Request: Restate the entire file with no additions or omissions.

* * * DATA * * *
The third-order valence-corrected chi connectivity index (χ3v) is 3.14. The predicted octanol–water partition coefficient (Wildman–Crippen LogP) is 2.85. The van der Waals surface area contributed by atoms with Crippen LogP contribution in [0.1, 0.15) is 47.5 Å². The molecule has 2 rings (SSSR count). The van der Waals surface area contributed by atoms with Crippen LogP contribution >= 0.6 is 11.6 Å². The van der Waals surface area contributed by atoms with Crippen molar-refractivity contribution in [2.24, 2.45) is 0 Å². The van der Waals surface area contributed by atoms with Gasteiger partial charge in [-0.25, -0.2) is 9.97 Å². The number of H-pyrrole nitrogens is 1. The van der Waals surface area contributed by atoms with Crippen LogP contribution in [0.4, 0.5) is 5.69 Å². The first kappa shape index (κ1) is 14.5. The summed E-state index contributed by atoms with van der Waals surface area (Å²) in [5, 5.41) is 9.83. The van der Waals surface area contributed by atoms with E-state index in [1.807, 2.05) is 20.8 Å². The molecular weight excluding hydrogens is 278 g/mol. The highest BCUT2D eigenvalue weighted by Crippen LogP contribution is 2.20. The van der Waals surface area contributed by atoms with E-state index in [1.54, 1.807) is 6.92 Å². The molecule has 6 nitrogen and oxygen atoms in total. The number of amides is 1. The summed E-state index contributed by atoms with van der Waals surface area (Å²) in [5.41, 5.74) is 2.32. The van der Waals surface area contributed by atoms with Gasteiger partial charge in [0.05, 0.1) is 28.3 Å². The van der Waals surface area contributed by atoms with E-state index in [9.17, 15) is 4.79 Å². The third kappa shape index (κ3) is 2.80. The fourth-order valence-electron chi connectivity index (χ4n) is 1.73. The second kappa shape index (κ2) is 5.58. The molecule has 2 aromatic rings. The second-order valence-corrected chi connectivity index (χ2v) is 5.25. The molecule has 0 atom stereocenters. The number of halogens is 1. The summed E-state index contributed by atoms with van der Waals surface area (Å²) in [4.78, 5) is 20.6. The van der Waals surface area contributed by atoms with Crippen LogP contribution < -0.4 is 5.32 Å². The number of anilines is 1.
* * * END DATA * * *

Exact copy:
The third-order valence-corrected chi connectivity index (χ3v) is 3.14. The predicted octanol–water partition coefficient (Wildman–Crippen LogP) is 2.85. The van der Waals surface area contributed by atoms with Crippen LogP contribution in [0.1, 0.15) is 47.5 Å². The molecule has 2 rings (SSSR count). The van der Waals surface area contributed by atoms with Crippen LogP contribution >= 0.6 is 11.6 Å². The van der Waals surface area contributed by atoms with Crippen molar-refractivity contribution in [2.24, 2.45) is 0 Å². The van der Waals surface area contributed by atoms with Gasteiger partial charge in [-0.25, -0.2) is 9.97 Å². The number of H-pyrrole nitrogens is 1. The van der Waals surface area contributed by atoms with Crippen LogP contribution in [0.4, 0.5) is 5.69 Å². The first kappa shape index (κ1) is 14.5. The summed E-state index contributed by atoms with van der Waals surface area (Å²) in [5, 5.41) is 9.83. The van der Waals surface area contributed by atoms with E-state index in [1.807, 2.05) is 20.8 Å². The molecular weight excluding hydrogens is 278 g/mol. The highest BCUT2D eigenvalue weighted by Crippen LogP contribution is 2.20. The van der Waals surface area contributed by atoms with E-state index in [1.54, 1.807) is 6.92 Å². The molecule has 6 nitrogen and oxygen atoms in total. The number of amides is 1. The summed E-state index contributed by atoms with van der Waals surface area (Å²) in [5.41, 5.74) is 2.32. The van der Waals surface area contributed by atoms with Gasteiger partial charge in [0.05, 0.1) is 28.3 Å². The van der Waals surface area contributed by atoms with E-state index in [9.17, 15) is 4.79 Å². The third kappa shape index (κ3) is 2.80. The fourth-order valence-electron chi connectivity index (χ4n) is 1.73. The second kappa shape index (κ2) is 5.58. The molecule has 2 aromatic rings. The second-order valence-corrected chi connectivity index (χ2v) is 5.25. The molecule has 0 atom stereocenters. The number of halogens is 1. The summed E-state index contributed by atoms with van der Waals surface area (Å²) in [4.78, 5) is 20.6. The van der Waals surface area contributed by atoms with Crippen LogP contribution < -0.4 is 5.32 Å². The number of anilines is 1.